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Fed prepares for interest rate jump
WASHINGTON -- A replay of 1994?
That's one question facing Federal Reserve policy-makers when they meet Tuesday and try to determine how an economy accustomed to super-low interest rates will react to a rise.
A decade ago, shock waves from rate increases contributed to financial disasters in Mexico, Orange County, Calif., and elsewhere.
Analysts do not expect that Fed chairman Alan Greenspan and his colleagues will start raising rates this week. Many expect the central bank will start preparing the country for higher rates, in large part to avoid the mistakes of a decade ago.
"They want to be very cautious this time around because they want to avoid an outcome like 1994," said David Jones, who has written four books on the Greenspan Fed.
In 1994, the Fed began a yearlong series of seven increases that would double an important rate to 6 percent. Since midyear, the Fed had kept its target for the federal funds rate -- the interest that banks charge each other -- at a then-low 3 percent.
The first increase came Feb. 4, 1994, and led to a huge sell-off on Wall Street. Before the Fed was done raising rates, the financial market fallout helped sink Orange County, the Mexican peso and a venerable Wall Street firm, Kidder Peabody & Co.
Today, a rebound in job growth and emerging signs of possible inflationary pressures have financial markets nervous that another long period of low interest rates is drawing to a close.
The funds rate is 1 percent, a 46-year low. It has been there since June and has not climbed above 2 percent for more than two years.
Even Greenspan's oblique reference on April 20 about the possibility of higher rates was enough to send the Dow Jones industrial average plummeting, 120 points in a single day.
Since then, stocks have sagged. The Nasdaq composite index last week fell by 6.4 percent, its worst weekly performance since Oct. 18, 2002, which was near the low point of the bear market.
Many economists insist that the financial markets are overreacting to the possibility of higher rates and overlooking significant differences between 2004 and 1994.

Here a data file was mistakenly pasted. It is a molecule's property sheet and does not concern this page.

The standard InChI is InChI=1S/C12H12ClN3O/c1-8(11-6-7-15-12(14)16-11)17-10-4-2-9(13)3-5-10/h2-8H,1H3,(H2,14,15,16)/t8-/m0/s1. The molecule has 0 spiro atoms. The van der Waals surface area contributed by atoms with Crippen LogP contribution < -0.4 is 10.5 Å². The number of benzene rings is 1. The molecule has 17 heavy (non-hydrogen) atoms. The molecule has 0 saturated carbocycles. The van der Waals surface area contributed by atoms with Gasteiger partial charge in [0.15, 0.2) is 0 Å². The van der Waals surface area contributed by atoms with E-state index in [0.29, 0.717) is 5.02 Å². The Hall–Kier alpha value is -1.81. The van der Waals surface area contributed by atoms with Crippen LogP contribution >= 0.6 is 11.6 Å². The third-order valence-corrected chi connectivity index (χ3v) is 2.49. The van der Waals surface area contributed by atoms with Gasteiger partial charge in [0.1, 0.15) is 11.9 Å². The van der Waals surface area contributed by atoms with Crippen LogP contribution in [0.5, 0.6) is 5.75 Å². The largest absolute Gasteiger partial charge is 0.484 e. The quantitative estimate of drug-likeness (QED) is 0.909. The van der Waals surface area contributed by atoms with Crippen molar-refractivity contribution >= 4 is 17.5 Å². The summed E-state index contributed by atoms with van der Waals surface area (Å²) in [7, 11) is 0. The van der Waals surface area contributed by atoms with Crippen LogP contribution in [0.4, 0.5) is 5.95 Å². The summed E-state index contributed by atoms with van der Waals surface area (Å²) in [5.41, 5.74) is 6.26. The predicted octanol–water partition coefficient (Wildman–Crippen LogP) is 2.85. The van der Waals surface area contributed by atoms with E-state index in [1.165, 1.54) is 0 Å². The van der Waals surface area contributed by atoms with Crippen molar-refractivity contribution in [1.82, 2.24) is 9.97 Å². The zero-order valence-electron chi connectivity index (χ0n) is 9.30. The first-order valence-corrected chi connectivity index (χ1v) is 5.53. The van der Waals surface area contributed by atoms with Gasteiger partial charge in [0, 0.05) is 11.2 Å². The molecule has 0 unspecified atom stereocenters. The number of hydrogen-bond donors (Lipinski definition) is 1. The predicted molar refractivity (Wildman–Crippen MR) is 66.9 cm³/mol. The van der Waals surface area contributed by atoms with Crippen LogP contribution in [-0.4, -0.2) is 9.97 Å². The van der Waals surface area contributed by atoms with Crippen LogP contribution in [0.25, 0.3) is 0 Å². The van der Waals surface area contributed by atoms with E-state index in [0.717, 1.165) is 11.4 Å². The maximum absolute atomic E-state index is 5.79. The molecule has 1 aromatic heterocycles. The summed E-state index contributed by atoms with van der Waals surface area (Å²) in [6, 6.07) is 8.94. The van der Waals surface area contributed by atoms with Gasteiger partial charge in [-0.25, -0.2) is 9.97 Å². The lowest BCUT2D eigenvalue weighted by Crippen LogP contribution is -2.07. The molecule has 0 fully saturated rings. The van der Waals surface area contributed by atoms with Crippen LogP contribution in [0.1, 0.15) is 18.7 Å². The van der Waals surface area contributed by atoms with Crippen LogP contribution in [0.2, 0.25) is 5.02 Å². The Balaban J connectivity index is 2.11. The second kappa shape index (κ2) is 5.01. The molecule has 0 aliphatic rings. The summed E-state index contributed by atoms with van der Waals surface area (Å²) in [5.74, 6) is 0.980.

Inflation is much lower than a decade ago, thanks in part to a boom in productivity, the amount of output per hour of work, which has kept a lid on labor costs.
Also, Greenspan and other Fed officials have acknowledged that their actions in 1994 were too aggressive.
"In 1994, they kept raising and raising rates, and the bond and mortgage markets pretty much melted," said Sung Won Sohn, chief economist at Wells Fargo in Minneapolis.
"When they do start raising interest rates this time, I think they will take it slower and more cautiously and will give us plenty of warnings before they start," he said.
Many analysts believe one of those warnings will come at Tuesday's meeting, and it will take the form of a change in the wording of the Fed's brief statement explaining its action.
The Fed in January and March pledged to be "patient" in leaving interest rates low. From August until then, the central bank had promised to leave rates low "for a considerable period."
Beyond a change in the statement, no analyst is forecasting that the Fed will start raising interest rates this week.
The Fed's June meeting is seen as the earliest time for a possible increase.
Whenever the Fed starts moving, analysts are looking for gradual moves of one-quarter of a percentage point and probably only two of those for a year.
They note that Fed board member Donald Kohn, in a recent speech, said "patient" referred not only to a slowness in starting to raise rates but to the speed at which rates would rise.
"Slow and gradual will be the pattern," said David Wyss, chief economist at Standard & Poor's in New York. "The Fed is not trying to hit the brakes. What they are trying to do is get their foot off the accelerator."
Most analysts believe the overall economy will continue to show healthy growth although the red-hot housing market will cool a bit.
Diane Swonk, chief economist at Bank One in Chicago, said she was looking for the economy to grow at a rate of 4.5 percent this year and 4.1 percent in 2005.
"Interest rates are going to go up, but the Fed is going to do it gradually," she said. "This economy is going to be very strong in 2004 and 2005."
On the Net:
Federal Open Market Committee: http://www.federalreserve.gov/fomc/